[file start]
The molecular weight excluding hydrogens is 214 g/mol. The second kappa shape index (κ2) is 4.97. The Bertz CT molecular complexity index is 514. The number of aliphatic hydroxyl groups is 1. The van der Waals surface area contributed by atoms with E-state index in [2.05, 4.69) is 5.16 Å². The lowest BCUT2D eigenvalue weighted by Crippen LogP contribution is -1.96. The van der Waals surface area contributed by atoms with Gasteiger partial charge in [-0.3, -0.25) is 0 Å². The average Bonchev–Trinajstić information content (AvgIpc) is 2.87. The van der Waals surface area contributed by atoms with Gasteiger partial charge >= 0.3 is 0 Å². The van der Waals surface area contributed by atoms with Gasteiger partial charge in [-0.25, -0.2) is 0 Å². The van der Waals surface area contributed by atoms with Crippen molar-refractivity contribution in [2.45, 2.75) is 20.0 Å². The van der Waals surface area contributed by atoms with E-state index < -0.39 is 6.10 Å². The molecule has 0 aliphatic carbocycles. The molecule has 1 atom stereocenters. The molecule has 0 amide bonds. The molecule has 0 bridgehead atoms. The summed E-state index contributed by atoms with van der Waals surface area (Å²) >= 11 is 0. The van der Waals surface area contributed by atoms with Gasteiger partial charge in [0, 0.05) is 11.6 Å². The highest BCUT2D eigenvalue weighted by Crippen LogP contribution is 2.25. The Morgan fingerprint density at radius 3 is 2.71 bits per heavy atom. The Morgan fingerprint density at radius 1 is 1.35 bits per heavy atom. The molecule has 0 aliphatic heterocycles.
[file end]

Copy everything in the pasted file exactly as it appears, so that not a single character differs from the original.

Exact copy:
The molecular weight excluding hydrogens is 214 g/mol. The second kappa shape index (κ2) is 4.97. The Bertz CT molecular complexity index is 514. The number of aliphatic hydroxyl groups is 1. The van der Waals surface area contributed by atoms with E-state index in [2.05, 4.69) is 5.16 Å². The lowest BCUT2D eigenvalue weighted by Crippen LogP contribution is -1.96. The van der Waals surface area contributed by atoms with Gasteiger partial charge in [-0.3, -0.25) is 0 Å². The average Bonchev–Trinajstić information content (AvgIpc) is 2.87. The van der Waals surface area contributed by atoms with Gasteiger partial charge >= 0.3 is 0 Å². The van der Waals surface area contributed by atoms with Gasteiger partial charge in [-0.25, -0.2) is 0 Å². The van der Waals surface area contributed by atoms with Crippen molar-refractivity contribution in [2.45, 2.75) is 20.0 Å². The van der Waals surface area contributed by atoms with E-state index < -0.39 is 6.10 Å². The molecule has 0 aliphatic carbocycles. The molecule has 1 atom stereocenters. The molecule has 0 amide bonds. The molecule has 0 bridgehead atoms. The summed E-state index contributed by atoms with van der Waals surface area (Å²) >= 11 is 0. The van der Waals surface area contributed by atoms with Gasteiger partial charge in [0, 0.05) is 11.6 Å². The highest BCUT2D eigenvalue weighted by Crippen LogP contribution is 2.25. The Morgan fingerprint density at radius 3 is 2.71 bits per heavy atom. The Morgan fingerprint density at radius 1 is 1.35 bits per heavy atom. The molecule has 0 aliphatic heterocycles.